It’s always sad when a relationship breaks down – but this one’s got a tale of rejection behind it too. Remember the happy days when Greenwich Council were trumpeting everything Olympic organisers LOCOG said uncritically?
How 2012 would be a “field of dreams” for the borough, to quote its propaganda rag Greenwich Time? With “community leaders” you’d never heard of wheeled out to talk up the Olympics in the council’s puff sheet? Council leader Chris Roberts buddying up to Seb Coe on stage in the Dome?
Oh, such happy days. All gone now with the publication of the price list for 2012 tickets – equestrian events in Greenwich Park from £20, same for basketball at the Dome – and news that there’s no special arrangements for local children to get in for free. This has been a hobby horse of Chris Roberts for some time – and rightly so, because if anyone’s going to get anything out of having the Olympics on our doorstep, it’ll be the kids. But all his buttering up of the likes of Seb Coe has come to nothing.
The deal announced today means 120,000 free tickets will be made available to children across London – that’s only one in eight, and with no allocation for children from the areas affected by the hassle the Games will cause.
Put simply, a 12-year-old at John Roan School, Blackheath – which faces what will be a largely closed-off Greenwich Park – will have no more chance of getting a free ticket to see what’s going on inside than a kid from Sutton or Uxbridge or anywhere else in London.
Chris Roberts claims LOCOG has been cooking up “secret deals” – but doesn’t say with whom.
“Olympic organisers have had five years to plan a ticket allocation which would permit the children of the Host Boroughs to attend the Games taking place on their own doorsteps. Instead seven out of eight schoolchildren will be denied that chance.
“The children of the East End were used by the Olympic organisers to win the bid for the Games in Singapore, they have been called upon endlessly to take part in photo-opportunities to build support for the Games and are even used in consultation groups to advise on how to run the Games and build a legacy.”
“Repeatedly, the Olympic Host Boroughs have offered to buy tickets for their children but have been refused. LOCOG don’t want the authentic East End , they don’t want our money, they certainly don’t want our kids.”
Roberts’ description of Greenwich as “the East End” (huh?) aside, he’s got a point. You can’t blame him for feeling local kids have been royally used – although it’s not as if Greenwich Council hadn’t played a part in this in the first place. To be honest, though, he’s probably feeling abused himself.
But if his council had been a little more assertive in dealing with LOCOG in the first place, we perhaps wouldn’t be in the situation we’re in now, with people worrying about works in Greenwich Park taking place with little explanation of what’s going on, fuelling rumours of permanent damage, as well as continued anger about the Olympic Route Network. Instead, though, they were happy to roll over, and now we’ve got an atmosphere of distrust, instead of the harmony the Olympics are supposed to promote.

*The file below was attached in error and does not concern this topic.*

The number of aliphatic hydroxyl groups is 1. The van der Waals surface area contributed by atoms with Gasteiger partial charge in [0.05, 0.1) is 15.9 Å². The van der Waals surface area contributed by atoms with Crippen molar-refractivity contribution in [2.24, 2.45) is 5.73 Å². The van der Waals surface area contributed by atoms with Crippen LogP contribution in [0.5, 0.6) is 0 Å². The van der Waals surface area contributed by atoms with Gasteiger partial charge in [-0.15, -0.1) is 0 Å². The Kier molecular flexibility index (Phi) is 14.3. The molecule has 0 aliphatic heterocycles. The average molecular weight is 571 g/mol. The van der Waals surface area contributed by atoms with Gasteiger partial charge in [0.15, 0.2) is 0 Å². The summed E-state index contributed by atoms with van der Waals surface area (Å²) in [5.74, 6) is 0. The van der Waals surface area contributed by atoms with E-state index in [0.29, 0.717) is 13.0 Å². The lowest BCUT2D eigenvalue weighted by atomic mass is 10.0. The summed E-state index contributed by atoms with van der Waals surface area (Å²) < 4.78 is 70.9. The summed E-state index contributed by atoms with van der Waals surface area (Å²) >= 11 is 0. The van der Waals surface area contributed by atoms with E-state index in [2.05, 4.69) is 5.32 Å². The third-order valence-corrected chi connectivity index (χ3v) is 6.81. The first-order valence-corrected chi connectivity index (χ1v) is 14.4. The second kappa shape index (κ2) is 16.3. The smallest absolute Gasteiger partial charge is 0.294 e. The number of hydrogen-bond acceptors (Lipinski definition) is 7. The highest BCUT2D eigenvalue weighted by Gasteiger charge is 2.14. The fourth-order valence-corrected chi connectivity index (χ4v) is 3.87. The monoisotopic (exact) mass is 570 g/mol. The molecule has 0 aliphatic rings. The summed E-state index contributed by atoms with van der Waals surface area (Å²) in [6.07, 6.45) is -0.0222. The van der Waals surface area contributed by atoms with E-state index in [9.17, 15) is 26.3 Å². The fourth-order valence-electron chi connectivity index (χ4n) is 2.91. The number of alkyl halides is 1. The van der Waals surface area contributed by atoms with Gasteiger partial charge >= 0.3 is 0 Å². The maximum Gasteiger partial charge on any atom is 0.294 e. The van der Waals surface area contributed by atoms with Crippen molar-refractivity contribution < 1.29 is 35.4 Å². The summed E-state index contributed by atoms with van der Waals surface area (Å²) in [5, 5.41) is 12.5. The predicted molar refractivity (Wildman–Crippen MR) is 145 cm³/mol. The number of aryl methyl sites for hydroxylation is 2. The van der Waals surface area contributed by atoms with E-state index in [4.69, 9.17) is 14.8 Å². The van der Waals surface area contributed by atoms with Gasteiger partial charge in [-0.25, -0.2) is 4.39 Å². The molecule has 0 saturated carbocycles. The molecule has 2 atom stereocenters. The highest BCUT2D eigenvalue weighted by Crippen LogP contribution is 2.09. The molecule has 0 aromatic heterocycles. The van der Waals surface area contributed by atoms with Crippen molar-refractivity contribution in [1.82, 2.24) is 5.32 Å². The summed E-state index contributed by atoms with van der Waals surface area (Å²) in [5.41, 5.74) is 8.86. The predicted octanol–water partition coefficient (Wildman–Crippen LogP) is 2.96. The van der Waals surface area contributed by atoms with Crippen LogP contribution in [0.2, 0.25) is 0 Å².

Perhaps there’s a party political aspect to this too – with a Tory government and a Tory mayor asserting themselves over the games, leaders of Labour fiefdoms like the Olympic boroughs are finding themselves squeezed out. After years of being at the forefront, that’s got to be hard to take. Maybe those “secret deals” were with Boris? Tower Hamlets has already found itself out on the cold, with the shabby case of the Olympic marathon, which raised earlier questions about LOCOG’s trustworthiness.
There’s 651 days to go until that opening ceremony in Stratford – on today’s evidence, strap yourself in for a bumpy ride ahead. Maybe those days will see Chris Roberts and company now challenging LOCOG instead of cuddling up to them. Which might not be such a bad thing.
So what of those tickets? Well, the full list (the PDF is, ominously, held on a Ticketmaster server) reveals that equestrian tickets in Greenwich Park will start at £20, rising to a mystifying £275 for the final. (As someone smarter than me, asked, is that actually on the horse?) Basketball at the Dome will be pricey – starting at £35, going up to a mental £425 for a posh seat at the men’s final – while I do wonder who’ll shell out £50 for a cheap seat at the artistic gymnastics final there. Modern pentathlon in the park starts at £20, while tickets for the shooting at the Royal Artillery Barracks will range from £20-£40. It remains to be seen, though, just how many of these cut price seats will be on offer.